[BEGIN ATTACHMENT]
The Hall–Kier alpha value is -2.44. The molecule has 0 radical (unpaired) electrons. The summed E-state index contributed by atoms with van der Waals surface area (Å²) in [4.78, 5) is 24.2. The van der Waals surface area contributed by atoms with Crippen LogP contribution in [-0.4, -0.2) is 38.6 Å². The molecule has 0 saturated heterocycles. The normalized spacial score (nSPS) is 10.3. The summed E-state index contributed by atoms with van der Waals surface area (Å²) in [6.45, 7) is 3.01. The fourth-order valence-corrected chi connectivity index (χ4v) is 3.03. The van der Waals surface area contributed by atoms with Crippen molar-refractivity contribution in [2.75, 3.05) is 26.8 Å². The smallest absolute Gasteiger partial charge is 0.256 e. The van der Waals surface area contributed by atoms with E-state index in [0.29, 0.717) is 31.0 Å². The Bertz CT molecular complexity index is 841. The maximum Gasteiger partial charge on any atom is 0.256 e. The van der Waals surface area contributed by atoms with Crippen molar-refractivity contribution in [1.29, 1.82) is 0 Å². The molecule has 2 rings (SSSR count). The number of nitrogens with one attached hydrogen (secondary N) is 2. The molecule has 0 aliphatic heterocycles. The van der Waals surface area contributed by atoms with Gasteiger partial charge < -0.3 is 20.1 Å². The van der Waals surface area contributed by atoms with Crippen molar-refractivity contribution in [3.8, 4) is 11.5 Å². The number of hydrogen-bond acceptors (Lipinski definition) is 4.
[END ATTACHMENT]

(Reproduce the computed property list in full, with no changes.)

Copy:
The Hall–Kier alpha value is -2.44. The molecule has 0 radical (unpaired) electrons. The summed E-state index contributed by atoms with van der Waals surface area (Å²) in [4.78, 5) is 24.2. The van der Waals surface area contributed by atoms with Crippen LogP contribution in [-0.4, -0.2) is 38.6 Å². The molecule has 0 saturated heterocycles. The normalized spacial score (nSPS) is 10.3. The summed E-state index contributed by atoms with van der Waals surface area (Å²) in [6.45, 7) is 3.01. The fourth-order valence-corrected chi connectivity index (χ4v) is 3.03. The van der Waals surface area contributed by atoms with Crippen molar-refractivity contribution in [2.75, 3.05) is 26.8 Å². The smallest absolute Gasteiger partial charge is 0.256 e. The van der Waals surface area contributed by atoms with E-state index in [0.29, 0.717) is 31.0 Å². The Bertz CT molecular complexity index is 841. The maximum Gasteiger partial charge on any atom is 0.256 e. The van der Waals surface area contributed by atoms with Crippen molar-refractivity contribution in [1.29, 1.82) is 0 Å². The molecule has 2 rings (SSSR count). The number of nitrogens with one attached hydrogen (secondary N) is 2. The molecule has 0 aliphatic heterocycles. The van der Waals surface area contributed by atoms with Gasteiger partial charge < -0.3 is 20.1 Å². The van der Waals surface area contributed by atoms with Crippen molar-refractivity contribution in [3.8, 4) is 11.5 Å². The number of hydrogen-bond acceptors (Lipinski definition) is 4.